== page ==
The battle for Tarin Kot

The Taliban made a push for Tarin Kot in early September. As they advanced closer to the city, government officials began to warn of its potential fall. The Afghan troops defending it were overstretched and complained of shortages in supplies from ammunition to food as they struggled to hold the insurgents back.

Rahimullah was in charge of the highway at the time of the strike. He had previously been deputy police chief of the province, a title given to him following the assassination of his brother, provincial police chief Matiullah Khan. . .

Continue reading. There’s a lot more.

The U.S. seems to be fighting in a war intimately entwined with cultural conflicts we do not understand. In wars in which the enemy wears uniforms and has a command structure that directs operations and can, for example, surrender, the U.S. has had some success (though not always: the Korean War, for example). But in wars driven by cultural issues, with the general population (civilians) being made up of both enemies and non-enemies, the US has not had much luck because traditional military attacks don’t lead to an involvement with and understanding of the local cultural constraints, demands, and norms, so we end up fighting somewhat blindfolded.

Written by LeisureGuy

1 March 2017 at 1:08 pm

Pentagon lies yet again: Said it would not use depleted uranium rounds against ISIS. Months later, it did — thousands of times.

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The military seems to lie frequently, apparently because “honor” is important to the military, so dishonorable things must be hidden, and that often involves lying (cf. Pat Tillman, Jessica Lynch, and many other examples). Thomas Gibbons-Neff reports in the Washington Post:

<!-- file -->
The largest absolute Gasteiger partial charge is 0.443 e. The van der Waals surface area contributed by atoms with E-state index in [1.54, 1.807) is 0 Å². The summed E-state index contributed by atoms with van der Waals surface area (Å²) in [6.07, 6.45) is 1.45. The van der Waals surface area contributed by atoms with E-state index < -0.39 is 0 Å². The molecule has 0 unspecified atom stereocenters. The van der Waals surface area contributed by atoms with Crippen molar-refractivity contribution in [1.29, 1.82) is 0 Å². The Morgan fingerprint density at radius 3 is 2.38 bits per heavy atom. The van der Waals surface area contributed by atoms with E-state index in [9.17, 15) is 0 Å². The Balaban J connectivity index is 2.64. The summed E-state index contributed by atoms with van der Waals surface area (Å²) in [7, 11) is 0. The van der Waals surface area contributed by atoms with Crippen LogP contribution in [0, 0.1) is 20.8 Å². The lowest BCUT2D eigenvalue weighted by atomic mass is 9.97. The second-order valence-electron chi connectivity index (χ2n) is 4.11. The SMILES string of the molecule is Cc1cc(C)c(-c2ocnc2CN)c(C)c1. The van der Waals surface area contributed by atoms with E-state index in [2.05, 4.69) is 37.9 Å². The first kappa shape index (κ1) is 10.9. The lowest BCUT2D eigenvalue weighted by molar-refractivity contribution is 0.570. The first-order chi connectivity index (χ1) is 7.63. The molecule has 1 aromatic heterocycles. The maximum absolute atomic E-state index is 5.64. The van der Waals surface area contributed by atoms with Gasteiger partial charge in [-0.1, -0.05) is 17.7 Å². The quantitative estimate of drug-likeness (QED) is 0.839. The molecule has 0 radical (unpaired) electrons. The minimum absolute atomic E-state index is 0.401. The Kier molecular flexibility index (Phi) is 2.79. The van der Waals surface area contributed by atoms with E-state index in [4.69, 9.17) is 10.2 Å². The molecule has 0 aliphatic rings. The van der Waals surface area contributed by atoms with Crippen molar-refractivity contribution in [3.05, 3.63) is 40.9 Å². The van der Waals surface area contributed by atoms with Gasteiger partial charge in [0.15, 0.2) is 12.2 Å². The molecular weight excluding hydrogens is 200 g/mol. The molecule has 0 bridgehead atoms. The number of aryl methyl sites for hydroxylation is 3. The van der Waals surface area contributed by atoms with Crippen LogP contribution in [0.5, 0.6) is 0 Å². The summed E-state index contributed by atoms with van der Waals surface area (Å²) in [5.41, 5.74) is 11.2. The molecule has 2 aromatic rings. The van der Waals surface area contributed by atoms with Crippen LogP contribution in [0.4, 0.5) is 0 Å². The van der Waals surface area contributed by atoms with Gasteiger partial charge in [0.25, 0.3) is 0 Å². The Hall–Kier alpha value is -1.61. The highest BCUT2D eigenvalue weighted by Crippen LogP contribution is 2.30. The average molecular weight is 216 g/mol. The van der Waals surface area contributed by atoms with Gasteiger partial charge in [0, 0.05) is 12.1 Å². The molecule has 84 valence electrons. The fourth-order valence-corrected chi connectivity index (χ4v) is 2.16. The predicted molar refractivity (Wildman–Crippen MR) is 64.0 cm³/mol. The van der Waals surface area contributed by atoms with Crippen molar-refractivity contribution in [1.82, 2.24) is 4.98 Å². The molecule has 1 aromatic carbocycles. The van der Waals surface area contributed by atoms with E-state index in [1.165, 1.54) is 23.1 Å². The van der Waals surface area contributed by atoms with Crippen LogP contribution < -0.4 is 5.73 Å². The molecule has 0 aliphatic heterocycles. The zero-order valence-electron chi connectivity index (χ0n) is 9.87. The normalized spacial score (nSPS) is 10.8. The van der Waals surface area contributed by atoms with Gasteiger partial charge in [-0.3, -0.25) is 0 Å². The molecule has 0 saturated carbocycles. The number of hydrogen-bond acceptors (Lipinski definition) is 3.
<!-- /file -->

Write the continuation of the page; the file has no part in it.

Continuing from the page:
Months after the Pentagon said it wouldn’t use a controversial type of armor-piercing ammunition that has been blamed for long-term health complications, U.S. aircraft fired thousands of the rounds during two high-profile air raids in Syria in November 2015, the Pentagon acknowledged Wednesday.

The use of the ammunition, a 30mm depleted-uranium bullet called PGU-14, was first reported by a joint Air Wars-Foreign Policy investigation on Tuesday. The roughly 5,265 rounds of the munition were fired from multiple A-10 ground attack aircraft on Nov 16, 2015, and Nov. 22, 2015, in airstrikes in Syria’s eastern desert that targeted the Islamic State’s oil supply during Operation Tidal Wave II, said Maj. Josh Jacques, a U.S. Central Command spokesman.

When loaded with depleted-uranium bullets, the A-10s fired what is called a “combat-mix,” meaning the aircraft’s cannon fires five depleted-uranium rounds to one high explosive incendiary bullet.

The strikes, which involved 30mm cannon fire, rockets and guided bombs, destroyed more than 300 vehicles, mostly civilian tanker trucks, the Pentagon said at the time. The two incidents were championed by the Pentagon, and footage of trucks being destroyed was posted online. The Pentagon said that no civilians were present during the bombardment because fliers had been dropped before strafing runs warning those in their trucks to flee.

Before the November strikes, the Pentagon said it would not use depleted-uranium munitions in the campaign against the Islamic State. In response to a query from a reporter in February 2015, Capt. John Moore, a spokesman for the U.S.-led anti-ISIS coalition in Iraq and Syria said in an email that “U.S. and Coalition aircraft have not been and will not be using depleted uranium munitions in Iraq or Syria during Operation Inherent Resolve.”